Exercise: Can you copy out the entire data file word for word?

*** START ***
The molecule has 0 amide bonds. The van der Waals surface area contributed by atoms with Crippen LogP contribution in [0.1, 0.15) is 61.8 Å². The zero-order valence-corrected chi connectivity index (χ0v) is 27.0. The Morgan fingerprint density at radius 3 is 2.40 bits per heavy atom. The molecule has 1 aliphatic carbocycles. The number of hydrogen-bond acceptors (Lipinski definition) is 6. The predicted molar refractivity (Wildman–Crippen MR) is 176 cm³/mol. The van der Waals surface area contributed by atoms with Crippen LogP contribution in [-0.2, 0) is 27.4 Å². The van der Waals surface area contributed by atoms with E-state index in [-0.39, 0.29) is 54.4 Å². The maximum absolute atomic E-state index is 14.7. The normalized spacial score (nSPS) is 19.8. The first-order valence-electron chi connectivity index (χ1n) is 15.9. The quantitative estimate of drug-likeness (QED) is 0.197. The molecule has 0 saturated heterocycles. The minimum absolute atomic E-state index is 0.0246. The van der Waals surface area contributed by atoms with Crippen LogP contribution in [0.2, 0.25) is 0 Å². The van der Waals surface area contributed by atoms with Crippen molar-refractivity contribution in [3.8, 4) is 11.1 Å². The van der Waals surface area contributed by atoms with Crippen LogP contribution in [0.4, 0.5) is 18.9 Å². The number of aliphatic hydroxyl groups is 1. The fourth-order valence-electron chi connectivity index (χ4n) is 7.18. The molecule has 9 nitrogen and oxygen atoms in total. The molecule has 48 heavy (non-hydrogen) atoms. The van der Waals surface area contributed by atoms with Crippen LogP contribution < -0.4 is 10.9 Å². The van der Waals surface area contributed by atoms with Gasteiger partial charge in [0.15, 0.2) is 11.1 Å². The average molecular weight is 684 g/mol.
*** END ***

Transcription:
The molecule has 0 amide bonds. The van der Waals surface area contributed by atoms with Crippen LogP contribution in [0.1, 0.15) is 61.8 Å². The zero-order valence-corrected chi connectivity index (χ0v) is 27.0. The Morgan fingerprint density at radius 3 is 2.40 bits per heavy atom. The molecule has 1 aliphatic carbocycles. The number of hydrogen-bond acceptors (Lipinski definition) is 6. The predicted molar refractivity (Wildman–Crippen MR) is 176 cm³/mol. The van der Waals surface area contributed by atoms with Crippen LogP contribution in [-0.2, 0) is 27.4 Å². The van der Waals surface area contributed by atoms with E-state index in [-0.39, 0.29) is 54.4 Å². The maximum absolute atomic E-state index is 14.7. The normalized spacial score (nSPS) is 19.8. The first-order valence-electron chi connectivity index (χ1n) is 15.9. The quantitative estimate of drug-likeness (QED) is 0.197. The molecule has 0 saturated heterocycles. The minimum absolute atomic E-state index is 0.0246. The van der Waals surface area contributed by atoms with Crippen LogP contribution in [0.2, 0.25) is 0 Å². The van der Waals surface area contributed by atoms with Crippen molar-refractivity contribution in [3.8, 4) is 11.1 Å². The van der Waals surface area contributed by atoms with Crippen LogP contribution in [0.4, 0.5) is 18.9 Å². The number of aliphatic hydroxyl groups is 1. The fourth-order valence-electron chi connectivity index (χ4n) is 7.18. The molecule has 9 nitrogen and oxygen atoms in total. The molecule has 48 heavy (non-hydrogen) atoms. The van der Waals surface area contributed by atoms with Crippen LogP contribution < -0.4 is 10.9 Å². The van der Waals surface area contributed by atoms with Gasteiger partial charge in [0.15, 0.2) is 11.1 Å². The average molecular weight is 684 g/mol.